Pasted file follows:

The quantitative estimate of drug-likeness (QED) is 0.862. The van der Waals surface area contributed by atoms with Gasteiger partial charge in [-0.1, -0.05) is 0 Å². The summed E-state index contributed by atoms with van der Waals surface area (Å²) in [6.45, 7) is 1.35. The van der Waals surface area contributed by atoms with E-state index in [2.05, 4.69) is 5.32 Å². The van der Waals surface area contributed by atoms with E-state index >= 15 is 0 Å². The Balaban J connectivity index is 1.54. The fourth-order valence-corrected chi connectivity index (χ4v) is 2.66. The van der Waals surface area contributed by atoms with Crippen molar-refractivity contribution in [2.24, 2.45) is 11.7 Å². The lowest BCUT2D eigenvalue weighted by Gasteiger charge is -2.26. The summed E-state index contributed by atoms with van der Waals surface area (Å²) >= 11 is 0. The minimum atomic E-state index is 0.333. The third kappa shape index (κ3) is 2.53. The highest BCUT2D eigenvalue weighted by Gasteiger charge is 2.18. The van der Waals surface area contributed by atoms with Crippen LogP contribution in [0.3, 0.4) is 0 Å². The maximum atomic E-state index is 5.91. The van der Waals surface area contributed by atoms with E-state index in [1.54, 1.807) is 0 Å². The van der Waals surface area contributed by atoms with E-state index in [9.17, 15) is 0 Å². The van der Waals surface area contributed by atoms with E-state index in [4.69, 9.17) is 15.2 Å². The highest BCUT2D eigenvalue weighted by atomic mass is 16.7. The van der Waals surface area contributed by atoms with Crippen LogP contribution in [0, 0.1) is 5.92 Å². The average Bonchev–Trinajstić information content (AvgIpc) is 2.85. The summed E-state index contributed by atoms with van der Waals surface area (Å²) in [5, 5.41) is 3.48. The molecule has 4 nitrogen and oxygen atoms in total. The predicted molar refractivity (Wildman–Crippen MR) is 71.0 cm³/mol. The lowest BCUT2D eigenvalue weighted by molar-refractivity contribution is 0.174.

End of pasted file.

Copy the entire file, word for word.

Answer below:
The quantitative estimate of drug-likeness (QED) is 0.862. The van der Waals surface area contributed by atoms with Gasteiger partial charge in [-0.1, -0.05) is 0 Å². The summed E-state index contributed by atoms with van der Waals surface area (Å²) in [6.45, 7) is 1.35. The van der Waals surface area contributed by atoms with E-state index in [2.05, 4.69) is 5.32 Å². The van der Waals surface area contributed by atoms with E-state index >= 15 is 0 Å². The Balaban J connectivity index is 1.54. The fourth-order valence-corrected chi connectivity index (χ4v) is 2.66. The van der Waals surface area contributed by atoms with Crippen molar-refractivity contribution in [2.24, 2.45) is 11.7 Å². The lowest BCUT2D eigenvalue weighted by Gasteiger charge is -2.26. The summed E-state index contributed by atoms with van der Waals surface area (Å²) >= 11 is 0. The minimum atomic E-state index is 0.333. The third kappa shape index (κ3) is 2.53. The highest BCUT2D eigenvalue weighted by Gasteiger charge is 2.18. The van der Waals surface area contributed by atoms with Crippen LogP contribution in [0.3, 0.4) is 0 Å². The maximum atomic E-state index is 5.91. The van der Waals surface area contributed by atoms with E-state index in [1.54, 1.807) is 0 Å². The van der Waals surface area contributed by atoms with E-state index in [9.17, 15) is 0 Å². The van der Waals surface area contributed by atoms with E-state index in [4.69, 9.17) is 15.2 Å². The highest BCUT2D eigenvalue weighted by atomic mass is 16.7. The van der Waals surface area contributed by atoms with Crippen LogP contribution in [0, 0.1) is 5.92 Å². The average Bonchev–Trinajstić information content (AvgIpc) is 2.85. The summed E-state index contributed by atoms with van der Waals surface area (Å²) in [5, 5.41) is 3.48. The molecule has 4 nitrogen and oxygen atoms in total. The predicted molar refractivity (Wildman–Crippen MR) is 71.0 cm³/mol. The lowest BCUT2D eigenvalue weighted by molar-refractivity contribution is 0.174.